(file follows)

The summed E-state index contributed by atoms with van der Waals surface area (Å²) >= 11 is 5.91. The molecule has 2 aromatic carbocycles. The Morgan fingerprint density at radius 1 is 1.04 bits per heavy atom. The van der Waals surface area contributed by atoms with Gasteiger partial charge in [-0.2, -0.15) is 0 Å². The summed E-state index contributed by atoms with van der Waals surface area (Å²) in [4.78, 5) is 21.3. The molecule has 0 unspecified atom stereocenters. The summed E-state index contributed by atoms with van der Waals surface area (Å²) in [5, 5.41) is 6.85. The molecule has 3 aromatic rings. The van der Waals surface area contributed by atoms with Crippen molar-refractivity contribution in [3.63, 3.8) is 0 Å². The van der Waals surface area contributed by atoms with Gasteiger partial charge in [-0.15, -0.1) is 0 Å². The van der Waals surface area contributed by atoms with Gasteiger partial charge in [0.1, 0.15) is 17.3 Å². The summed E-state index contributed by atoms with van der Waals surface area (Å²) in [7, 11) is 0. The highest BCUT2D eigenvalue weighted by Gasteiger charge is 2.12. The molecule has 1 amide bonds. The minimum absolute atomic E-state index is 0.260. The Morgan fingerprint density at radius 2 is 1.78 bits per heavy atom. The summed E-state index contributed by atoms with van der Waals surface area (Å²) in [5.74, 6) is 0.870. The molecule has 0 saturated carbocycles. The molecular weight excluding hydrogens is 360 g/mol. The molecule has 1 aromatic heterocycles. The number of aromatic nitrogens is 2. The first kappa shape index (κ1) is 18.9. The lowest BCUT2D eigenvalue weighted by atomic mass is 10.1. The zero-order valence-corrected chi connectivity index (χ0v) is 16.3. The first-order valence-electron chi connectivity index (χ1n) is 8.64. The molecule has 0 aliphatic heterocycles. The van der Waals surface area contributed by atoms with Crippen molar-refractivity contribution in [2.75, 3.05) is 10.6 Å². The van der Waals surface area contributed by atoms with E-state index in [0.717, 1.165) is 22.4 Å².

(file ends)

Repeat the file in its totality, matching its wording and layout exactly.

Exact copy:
The summed E-state index contributed by atoms with van der Waals surface area (Å²) >= 11 is 5.91. The molecule has 2 aromatic carbocycles. The Morgan fingerprint density at radius 1 is 1.04 bits per heavy atom. The van der Waals surface area contributed by atoms with Gasteiger partial charge in [-0.2, -0.15) is 0 Å². The summed E-state index contributed by atoms with van der Waals surface area (Å²) in [4.78, 5) is 21.3. The molecule has 0 unspecified atom stereocenters. The summed E-state index contributed by atoms with van der Waals surface area (Å²) in [5, 5.41) is 6.85. The molecule has 3 aromatic rings. The van der Waals surface area contributed by atoms with Crippen molar-refractivity contribution in [3.63, 3.8) is 0 Å². The van der Waals surface area contributed by atoms with Gasteiger partial charge in [-0.15, -0.1) is 0 Å². The van der Waals surface area contributed by atoms with Gasteiger partial charge in [0.1, 0.15) is 17.3 Å². The summed E-state index contributed by atoms with van der Waals surface area (Å²) in [7, 11) is 0. The highest BCUT2D eigenvalue weighted by Gasteiger charge is 2.12. The molecule has 1 amide bonds. The minimum absolute atomic E-state index is 0.260. The Morgan fingerprint density at radius 2 is 1.78 bits per heavy atom. The summed E-state index contributed by atoms with van der Waals surface area (Å²) in [5.74, 6) is 0.870. The molecule has 0 saturated carbocycles. The molecular weight excluding hydrogens is 360 g/mol. The molecule has 1 aromatic heterocycles. The number of aromatic nitrogens is 2. The first kappa shape index (κ1) is 18.9. The lowest BCUT2D eigenvalue weighted by atomic mass is 10.1. The zero-order valence-corrected chi connectivity index (χ0v) is 16.3. The first-order valence-electron chi connectivity index (χ1n) is 8.64. The molecule has 0 aliphatic heterocycles. The van der Waals surface area contributed by atoms with Crippen molar-refractivity contribution in [2.75, 3.05) is 10.6 Å². The van der Waals surface area contributed by atoms with E-state index in [0.717, 1.165) is 22.4 Å².